From Fancyclopedia 3
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Besides address labels, fans go in for custom stickers to promote bids, affixed to con badges.

From Fancyclopedia 2, ca. 1959
A little gummed piece of paper, usually less than 3" long and having space for maybe four lines of type. Sometimes applied to the letter sheet in lieu of letterhead, or more usually stuck to the envelope. It may carry the fan's name, one or more of his publication's titles, names of organizations, and descriptive words like "Scientifictionist"; others say "Member Suchandsuch Organization", plug a convention, Esperanto, flying saucers or some such thing, or maybe boost science fiction in general.
From Fancyclopedia 1, ca. 1944
A little gummed piece of paper, usually less long than 3" and having space for perhaps four lines of type. Sometimes applied to the letter sheet in lieu of letterhead, it is more usually stuck on the envelope, and may carry the fan's name, one or more of his publications' titles, names of organizations and descriptive words like "Scientifictionist"; others say -"Member --- suchandsuch org"-, plug a convention or Esperanto, or maybe plug science-fiction in general.

Bob Tucker claimed to have introduced the practice to fandom. In his “Mumblings” column in Southern Star (March 1945, p. 30), Tucker wrote:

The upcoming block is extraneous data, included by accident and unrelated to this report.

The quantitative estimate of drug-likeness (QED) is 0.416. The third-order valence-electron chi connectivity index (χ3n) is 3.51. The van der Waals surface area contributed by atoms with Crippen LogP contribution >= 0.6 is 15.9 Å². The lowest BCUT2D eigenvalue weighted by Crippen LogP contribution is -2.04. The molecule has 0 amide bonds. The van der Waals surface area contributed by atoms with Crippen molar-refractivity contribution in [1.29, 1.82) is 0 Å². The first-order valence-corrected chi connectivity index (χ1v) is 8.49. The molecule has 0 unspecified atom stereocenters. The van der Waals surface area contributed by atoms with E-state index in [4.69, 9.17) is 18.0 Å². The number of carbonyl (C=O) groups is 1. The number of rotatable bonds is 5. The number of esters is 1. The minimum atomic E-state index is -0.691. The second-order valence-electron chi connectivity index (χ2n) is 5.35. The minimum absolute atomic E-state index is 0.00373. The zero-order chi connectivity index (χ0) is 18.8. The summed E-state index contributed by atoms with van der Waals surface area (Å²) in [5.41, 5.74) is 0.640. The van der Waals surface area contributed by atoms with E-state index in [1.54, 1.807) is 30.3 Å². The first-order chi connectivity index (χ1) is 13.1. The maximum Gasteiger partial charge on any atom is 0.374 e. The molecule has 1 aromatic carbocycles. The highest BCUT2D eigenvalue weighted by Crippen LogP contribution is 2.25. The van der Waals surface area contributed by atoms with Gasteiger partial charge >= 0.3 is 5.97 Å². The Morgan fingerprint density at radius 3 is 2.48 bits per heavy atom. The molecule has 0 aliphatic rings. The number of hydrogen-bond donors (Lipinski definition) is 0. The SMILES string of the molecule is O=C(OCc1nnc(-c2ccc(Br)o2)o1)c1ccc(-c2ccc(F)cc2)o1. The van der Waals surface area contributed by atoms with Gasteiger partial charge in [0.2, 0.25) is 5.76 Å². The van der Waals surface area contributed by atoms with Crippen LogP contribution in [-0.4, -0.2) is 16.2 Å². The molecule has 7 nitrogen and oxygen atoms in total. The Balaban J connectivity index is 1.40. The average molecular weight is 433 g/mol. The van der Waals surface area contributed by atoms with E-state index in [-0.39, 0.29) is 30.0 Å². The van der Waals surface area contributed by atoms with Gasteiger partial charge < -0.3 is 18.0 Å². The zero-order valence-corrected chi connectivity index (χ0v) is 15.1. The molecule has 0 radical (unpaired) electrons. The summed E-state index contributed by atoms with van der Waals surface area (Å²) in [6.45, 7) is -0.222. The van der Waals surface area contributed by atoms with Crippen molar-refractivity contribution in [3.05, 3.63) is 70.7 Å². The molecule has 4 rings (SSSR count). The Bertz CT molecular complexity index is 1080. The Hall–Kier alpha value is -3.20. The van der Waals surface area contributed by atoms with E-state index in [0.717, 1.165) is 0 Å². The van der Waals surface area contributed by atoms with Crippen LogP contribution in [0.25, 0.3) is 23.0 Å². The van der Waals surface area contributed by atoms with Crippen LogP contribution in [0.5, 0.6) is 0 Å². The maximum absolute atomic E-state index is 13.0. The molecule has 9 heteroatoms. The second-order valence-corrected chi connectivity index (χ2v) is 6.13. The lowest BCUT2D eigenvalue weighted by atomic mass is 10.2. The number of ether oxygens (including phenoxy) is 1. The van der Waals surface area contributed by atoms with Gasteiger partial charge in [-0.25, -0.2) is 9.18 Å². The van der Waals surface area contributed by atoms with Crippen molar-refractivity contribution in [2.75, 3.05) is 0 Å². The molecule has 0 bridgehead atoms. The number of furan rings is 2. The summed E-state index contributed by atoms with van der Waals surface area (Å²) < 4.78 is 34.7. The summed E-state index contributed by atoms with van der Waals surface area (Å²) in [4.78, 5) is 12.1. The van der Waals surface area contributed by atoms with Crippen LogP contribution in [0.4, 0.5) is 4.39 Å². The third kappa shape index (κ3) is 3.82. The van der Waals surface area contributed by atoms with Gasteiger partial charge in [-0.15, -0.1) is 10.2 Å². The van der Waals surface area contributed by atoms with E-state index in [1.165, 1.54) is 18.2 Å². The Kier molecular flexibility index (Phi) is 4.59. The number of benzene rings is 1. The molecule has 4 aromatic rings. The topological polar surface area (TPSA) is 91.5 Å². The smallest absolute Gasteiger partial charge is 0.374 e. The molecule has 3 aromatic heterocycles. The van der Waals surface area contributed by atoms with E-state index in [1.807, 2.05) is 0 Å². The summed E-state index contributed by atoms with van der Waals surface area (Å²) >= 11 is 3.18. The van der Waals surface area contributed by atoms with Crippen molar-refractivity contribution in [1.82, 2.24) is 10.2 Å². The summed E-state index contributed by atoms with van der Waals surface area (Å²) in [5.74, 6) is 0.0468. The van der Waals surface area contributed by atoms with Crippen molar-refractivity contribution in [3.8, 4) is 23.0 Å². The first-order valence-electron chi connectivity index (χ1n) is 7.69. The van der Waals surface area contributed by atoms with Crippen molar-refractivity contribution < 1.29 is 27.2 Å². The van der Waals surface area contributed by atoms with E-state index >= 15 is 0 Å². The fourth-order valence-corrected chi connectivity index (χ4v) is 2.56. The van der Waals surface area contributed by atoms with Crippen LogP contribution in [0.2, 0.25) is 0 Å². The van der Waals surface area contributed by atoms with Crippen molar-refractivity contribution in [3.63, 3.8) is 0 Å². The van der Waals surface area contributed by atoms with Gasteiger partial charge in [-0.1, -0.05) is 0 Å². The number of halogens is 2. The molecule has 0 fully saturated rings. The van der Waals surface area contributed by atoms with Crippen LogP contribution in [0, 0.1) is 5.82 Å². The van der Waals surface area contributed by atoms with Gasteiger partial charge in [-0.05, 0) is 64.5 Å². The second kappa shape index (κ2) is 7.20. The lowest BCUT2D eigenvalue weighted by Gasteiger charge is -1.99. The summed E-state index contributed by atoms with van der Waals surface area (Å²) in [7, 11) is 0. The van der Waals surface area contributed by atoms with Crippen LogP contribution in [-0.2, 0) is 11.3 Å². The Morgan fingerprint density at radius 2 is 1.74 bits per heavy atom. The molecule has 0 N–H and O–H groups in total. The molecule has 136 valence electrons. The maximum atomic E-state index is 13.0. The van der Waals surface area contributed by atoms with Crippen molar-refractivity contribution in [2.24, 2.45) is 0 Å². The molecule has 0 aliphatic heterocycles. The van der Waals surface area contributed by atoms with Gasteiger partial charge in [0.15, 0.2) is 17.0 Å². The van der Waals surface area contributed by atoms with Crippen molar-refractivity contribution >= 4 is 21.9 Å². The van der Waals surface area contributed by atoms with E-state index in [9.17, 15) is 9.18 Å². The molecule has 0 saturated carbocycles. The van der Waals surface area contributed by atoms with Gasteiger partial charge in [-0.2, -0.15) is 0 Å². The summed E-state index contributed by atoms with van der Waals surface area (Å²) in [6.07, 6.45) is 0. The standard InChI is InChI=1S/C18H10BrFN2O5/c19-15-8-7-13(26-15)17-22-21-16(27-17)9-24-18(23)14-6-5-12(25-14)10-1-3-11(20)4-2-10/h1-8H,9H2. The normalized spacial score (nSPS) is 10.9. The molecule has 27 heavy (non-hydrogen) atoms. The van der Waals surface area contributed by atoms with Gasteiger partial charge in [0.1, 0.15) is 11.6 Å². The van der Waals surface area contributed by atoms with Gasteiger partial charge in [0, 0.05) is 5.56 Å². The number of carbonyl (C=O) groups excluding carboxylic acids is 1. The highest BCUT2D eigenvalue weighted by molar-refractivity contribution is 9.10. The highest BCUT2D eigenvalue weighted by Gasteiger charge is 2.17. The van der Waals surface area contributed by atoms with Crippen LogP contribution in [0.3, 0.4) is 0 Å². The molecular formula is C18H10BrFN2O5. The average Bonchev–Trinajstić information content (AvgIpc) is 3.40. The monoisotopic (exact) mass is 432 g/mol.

A lot of years ago, but not so many that you can’t remember, we began the sticker craze in fandom. At least, we fondly believe we started it. Letterheads were so expensive and so rare that when a fan popped up with some, the amazing fact was duly noted in the gossip columns of the then-popular fanzines. Try getting a gossip column to mention you having a letterhead today. 

There have been times since that early date when we wondered if we did the wise thing in introducing stickers — considering the use made of them now. We have seen many a Godawful sticker these last years and many Godawful things printed on them. Just lately we ran across the crowning insult to the sticker trade. Had letterheads continued to be the sole medium of self-advertising and expression we would have been spared this, but . . .

There is a chap in Live Oak, Florida who politely informs the world, via sticker that he is "Raym of the Star-Flecked Cosmos”. The first time we laid eyes on that one, we ran hurriedly to our public library, took down all the astronomy books and star plates and searched somewhat mad­ly and frenziedly for the star-flecked cosmos. We never did find it. Now that we have become more or less inured to this particular bit of stickum paper we are able to receive a letter, with one attached, with a minimum of shuddering.

Next on our list of young public enemies is a chap in Chicago named Morton Handler. His sticker is very dignified, sedate, simple. It simply states: Morton Handler — Author. Nothing very damaging in that. When we read it we began reveiwing our memory train to find the stories he had written. Searching science fiction as we did, we were unable to find a single Handler story. We even considered Amazing since it was logical that his probable sales would be there. No luck. We have now come to the conclusion that either he (a) writes for western mags, or (b) he is the guy who signs his work “Anson MacDonald”.

Third, and last under consideration is a gentleman whom we knew as Harry Schmarje in Muscatine, Iowa. We used to correspond with Harry, but alas he is no more. One day we received a letter from Muscatine bearing a sticker which told us Harry had passed on to bigger and better things. The sticker said: Harris M. Schmarje, Esq., Author --- Columnist --- Critique.

We quit.